The next stage of play is for 2 and 3 year-olds. Parallel play is when socializing first begins. Babies at this stage play next to each other, but do not interact. Even though they do not acknowledge each other, they do recognize that other babies are there. This is the first stage in stepping outside of one’s self and noticing others.
3. Imitative play
2-3 years old
Shortly after parallel play, children start to imitate those around them. They’ve probably already been imitating their parents and adults in their lives, but at the stage of imitative play, they’re starting to embrace the actions of those their age. This is the first outward sign of acknowledging others.
4. Associative play
3-4.5 years old
While maintaining their independent interests, children play together. They may acknowledge what the other is doing and discuss what they are doing with each other, but they are not yet working toward a common goal. They are not yet playing together.
5. Cooperative play
4-6 years old
Finally, during cooperative play, children start to work toward a common goal. They are working together, or against each other, but most definitely interacting. This is the vital stage where we start to see future socializing skills forming.
There’s a whole list of books out there that help kids learn their numbers.
ABC books like these teach children letter recognition:
Teach your little ones colors:
Help toddlers learn their shapes:
-“Educational Books for Toddlers.” Scholastic. http://www.scholastic.com/resources/article/educational-books-for-toddlers/
-“Favorite Books for Preschoolers.” Great Schools <http://www.greatschools.org/cgi-bin/showarticle/3607/>
-Photo courtesy of Stuart Miles/freedigitalphotos.net
Recently, more and more parents have been teaching their little ones sign language, many before they can even speak. The idea is that babies have the cognitive ability to comprehend language, but lack the physical ability to make the sounds. They can, however, learn sign language because the ability to make hand motions comes before the ability to easily form words.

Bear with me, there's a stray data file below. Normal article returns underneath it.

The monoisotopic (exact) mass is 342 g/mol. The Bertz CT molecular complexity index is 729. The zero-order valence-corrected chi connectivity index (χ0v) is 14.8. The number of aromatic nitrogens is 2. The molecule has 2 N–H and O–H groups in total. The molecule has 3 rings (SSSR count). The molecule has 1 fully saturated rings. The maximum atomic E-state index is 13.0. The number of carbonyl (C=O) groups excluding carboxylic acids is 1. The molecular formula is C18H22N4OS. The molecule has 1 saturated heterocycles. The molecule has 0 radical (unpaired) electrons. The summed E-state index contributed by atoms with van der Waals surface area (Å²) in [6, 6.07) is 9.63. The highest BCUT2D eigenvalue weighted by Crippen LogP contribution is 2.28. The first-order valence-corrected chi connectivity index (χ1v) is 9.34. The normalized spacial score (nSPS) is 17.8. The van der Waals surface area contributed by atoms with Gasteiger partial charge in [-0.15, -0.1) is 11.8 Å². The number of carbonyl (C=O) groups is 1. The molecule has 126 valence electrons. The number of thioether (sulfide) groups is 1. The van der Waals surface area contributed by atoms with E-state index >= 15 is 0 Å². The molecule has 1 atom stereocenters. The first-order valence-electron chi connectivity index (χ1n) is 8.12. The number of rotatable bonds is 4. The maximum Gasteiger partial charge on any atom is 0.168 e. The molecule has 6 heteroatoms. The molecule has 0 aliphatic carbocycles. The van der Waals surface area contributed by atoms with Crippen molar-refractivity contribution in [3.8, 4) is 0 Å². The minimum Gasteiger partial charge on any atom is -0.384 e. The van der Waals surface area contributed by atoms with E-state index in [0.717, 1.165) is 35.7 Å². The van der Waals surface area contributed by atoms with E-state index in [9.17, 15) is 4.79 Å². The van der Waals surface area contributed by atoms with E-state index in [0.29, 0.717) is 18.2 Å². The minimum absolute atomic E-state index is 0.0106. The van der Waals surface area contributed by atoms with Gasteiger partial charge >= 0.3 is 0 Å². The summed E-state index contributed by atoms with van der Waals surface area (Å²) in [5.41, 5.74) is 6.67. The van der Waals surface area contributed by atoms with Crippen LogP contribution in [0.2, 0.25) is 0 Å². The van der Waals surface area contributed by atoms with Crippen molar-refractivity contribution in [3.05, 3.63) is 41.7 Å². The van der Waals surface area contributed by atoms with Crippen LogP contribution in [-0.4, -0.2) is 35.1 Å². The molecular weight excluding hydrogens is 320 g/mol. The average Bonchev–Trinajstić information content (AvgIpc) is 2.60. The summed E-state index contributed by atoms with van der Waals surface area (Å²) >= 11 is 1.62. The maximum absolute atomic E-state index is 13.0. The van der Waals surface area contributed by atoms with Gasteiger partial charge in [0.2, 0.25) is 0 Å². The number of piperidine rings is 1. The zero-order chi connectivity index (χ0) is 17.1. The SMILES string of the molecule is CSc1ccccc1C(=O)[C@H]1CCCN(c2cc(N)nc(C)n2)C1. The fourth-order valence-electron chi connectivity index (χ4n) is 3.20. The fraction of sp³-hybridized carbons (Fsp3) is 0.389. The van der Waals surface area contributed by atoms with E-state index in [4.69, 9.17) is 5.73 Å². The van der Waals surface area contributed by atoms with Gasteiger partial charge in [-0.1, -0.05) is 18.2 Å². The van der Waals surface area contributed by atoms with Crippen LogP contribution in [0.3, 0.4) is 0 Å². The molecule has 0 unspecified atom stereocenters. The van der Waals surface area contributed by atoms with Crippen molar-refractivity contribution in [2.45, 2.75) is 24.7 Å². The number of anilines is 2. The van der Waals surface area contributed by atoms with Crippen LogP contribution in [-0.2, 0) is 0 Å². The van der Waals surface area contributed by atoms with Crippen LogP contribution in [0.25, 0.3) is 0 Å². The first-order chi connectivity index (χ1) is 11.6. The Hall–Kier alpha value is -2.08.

Many experts even believe the benefits of learning sign language go farther than communication. Some have found that use of signing as a baby leads to confidence and higher self-esteem later in life. Signing also rewards eye contact, an important component of socializing that they’ll master in their later years.
Take the time for a short class, research online or pick up a book on simple sign language. Then start signing to your baby when you speak to him or her. As early or six or seven months, little ones can start using those signs to communicate with you.
“Please” and “thank you” are easy signs to learn, but they’ll help instill manners from the very beginning, making them a habit and giving you the most polite baby around!
Teach your baby his or her favorite foods. Signs for “milk” “peas” and “applesauce” could save you a spit up mouthful of mushed up carrots. Plus, the simple signs for “food” and “water” help your baby tell you when he or she is hungry or thirsty.
Signs for “more” and “done” can be more useful than imaginable. Babies often throw tantrums to show frustration and what’s more frustrating than being unable to communicate? Save yourself a scene by teaching your little one how to ask for more or tell you they’re finished.
-“Baby sign language: top ten starter signs.” Baby Sign Language
-“Teaching your baby sign language can benefit both of you.” Psych Central
-Photo courtesy of photostock/freedigitalphotos.net
The percent of children who speak a language other than English at home has risen from 10% to 21% in the past three decades, according to the National Center for Education Statistics. The amount of bilingual kids is on the rise and, while it’s actually been proven that older children may have an advantage when learning a second language, it never hurts to begin early. Starting off with more than one language as a baby will not slow progress of language in any way and will only advance memorization and problem solving skills. Here are some helpful tips for raising bilingual children:
Learn with them.
If you don’t already speak the second language you’re introducing to your child, this is your opportunity to learn too. They better you understand what you expect your little one to learn, the more thorough job you can do teaching them.